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    Turkey Embraces Social Media

    Thousands of people march in central Istanbul to protest against the government's plan to filter the Internet, May 15, 2011.
    Thousands of people march in central Istanbul to protest against the government's plan to filter the Internet, May 15, 2011.
    Dorian Jones

    Despite Turkey's poor record on press freedom, the country is witnessing an explosion in Internet-based social media, ranking the 4th largest in global usage on Facebook and 8th largest on Twitter. These rankings have made social media a powerful rival to Turkey's mainstream media. But concerns are growing that the development could further polarize Turkish society.

    In a cafe in downtown Istanbul, Hale is catching up on the news, using Twitter and other social media, which she now relies on for finding out what's going on.

    "I open Twitter and check the mails," said Hale. "I am trying to not to use the phone to check Twitter. I only check if there is hot news or something urgent to see. Mostly there is, in the case of Turkey. Now I am checking newspaper sites less because I get most of information from Twitter. You have blogs you have news sites. So I don't care what the mainstream media does."

    According to  Professor Yaman Akdeniz, an expert on communications at Istanbul's Bilgi University, it was last year's third successive landslide election victory by the ruling AK party that helped increase the use of social media and turned up the pressure on the mainstream media.

    "Since the elections, the current government came up with strong votes, as the result we can feel the media is not directly, but indirectly controlled by the government," said Akdeniz. "And we witness self-censorship and self-policing by television channels and also newspapers. This resulted with the society reacting to these examples, so turning to other forms of news gathering, and people started to act as journalists themselves."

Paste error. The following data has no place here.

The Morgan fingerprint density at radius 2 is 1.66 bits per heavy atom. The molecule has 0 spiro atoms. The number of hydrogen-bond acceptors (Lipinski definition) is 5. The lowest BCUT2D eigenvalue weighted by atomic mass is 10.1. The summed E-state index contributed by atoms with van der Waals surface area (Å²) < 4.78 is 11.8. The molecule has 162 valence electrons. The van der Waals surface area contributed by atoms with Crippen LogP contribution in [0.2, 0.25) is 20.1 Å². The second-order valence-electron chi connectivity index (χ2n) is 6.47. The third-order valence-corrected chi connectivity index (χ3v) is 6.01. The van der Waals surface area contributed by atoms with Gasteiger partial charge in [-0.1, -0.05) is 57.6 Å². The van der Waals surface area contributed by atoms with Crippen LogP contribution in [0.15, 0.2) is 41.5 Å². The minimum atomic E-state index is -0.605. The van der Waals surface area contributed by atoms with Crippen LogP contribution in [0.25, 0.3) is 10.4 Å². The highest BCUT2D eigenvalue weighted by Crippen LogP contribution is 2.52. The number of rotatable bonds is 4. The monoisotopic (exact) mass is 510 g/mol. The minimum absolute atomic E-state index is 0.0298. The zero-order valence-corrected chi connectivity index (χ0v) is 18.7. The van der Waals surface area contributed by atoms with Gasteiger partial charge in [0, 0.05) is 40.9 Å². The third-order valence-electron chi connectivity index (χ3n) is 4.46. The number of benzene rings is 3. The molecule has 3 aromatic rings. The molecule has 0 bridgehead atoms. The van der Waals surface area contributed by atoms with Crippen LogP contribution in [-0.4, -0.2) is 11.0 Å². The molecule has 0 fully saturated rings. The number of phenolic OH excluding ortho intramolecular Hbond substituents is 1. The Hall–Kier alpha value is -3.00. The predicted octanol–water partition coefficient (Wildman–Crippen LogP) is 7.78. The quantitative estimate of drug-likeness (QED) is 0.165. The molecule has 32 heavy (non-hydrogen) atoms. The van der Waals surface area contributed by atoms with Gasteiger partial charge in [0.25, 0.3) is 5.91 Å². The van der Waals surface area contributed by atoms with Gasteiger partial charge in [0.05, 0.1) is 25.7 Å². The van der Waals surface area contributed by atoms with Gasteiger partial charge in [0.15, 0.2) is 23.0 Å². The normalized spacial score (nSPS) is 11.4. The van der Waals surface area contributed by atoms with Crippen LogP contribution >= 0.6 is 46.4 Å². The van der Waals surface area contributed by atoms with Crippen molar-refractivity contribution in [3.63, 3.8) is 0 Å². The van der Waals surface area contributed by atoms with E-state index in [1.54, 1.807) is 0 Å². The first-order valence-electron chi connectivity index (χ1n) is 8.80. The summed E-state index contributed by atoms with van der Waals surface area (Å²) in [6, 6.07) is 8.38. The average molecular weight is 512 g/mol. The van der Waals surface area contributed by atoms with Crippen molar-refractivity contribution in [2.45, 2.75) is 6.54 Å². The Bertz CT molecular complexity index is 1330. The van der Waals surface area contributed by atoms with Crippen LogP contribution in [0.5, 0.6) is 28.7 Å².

Turkey has been in the forefront in Internet coverage and the use of mobile telephones. Coupled with an Internet savvy population, the result has been an explosion in social media: 30 million Facebook users and four million tweeters.

    Now, more and more people in Turkey are turning to social media to get their news. This was evident last December.

    On the night of December 29, on Turkey's border with Iraq, 35 Turkish-Kurdish smugglers, most of them teenagers, were killed in a botched Turkish airstrike aimed at the Kurdish rebel group the PKK.

    Cigdem Mater, a political activist with about 16,000 Twitter followers, says in the past, incidents like that were invariably covered up. But this incident, she said, was tailor made for using Twitter as a news source.

    "When I woke up I just checked Twitter. I saw people are speaking about something happened in Uludere," said Mater. "At 7:30, I saw the first pictures because some people in Uludere took pictures of the dead bodies shot by the Turkish planes. And even the families have started to speak about it and we know about it. Until 5 o'clock in the afternoon there was nothing on the Turkish media. It was one of the biggest examples of [how] the independent media and citizen journalism can work."

    Analysts say polarization along both political and ethnic lines remains a pressing problem for Turkish society.

    But it remains unclear whether social media widen or narrow these divisions in Turkey. What is clear is that social media are becoming a powerful tool for those who know how to use it.

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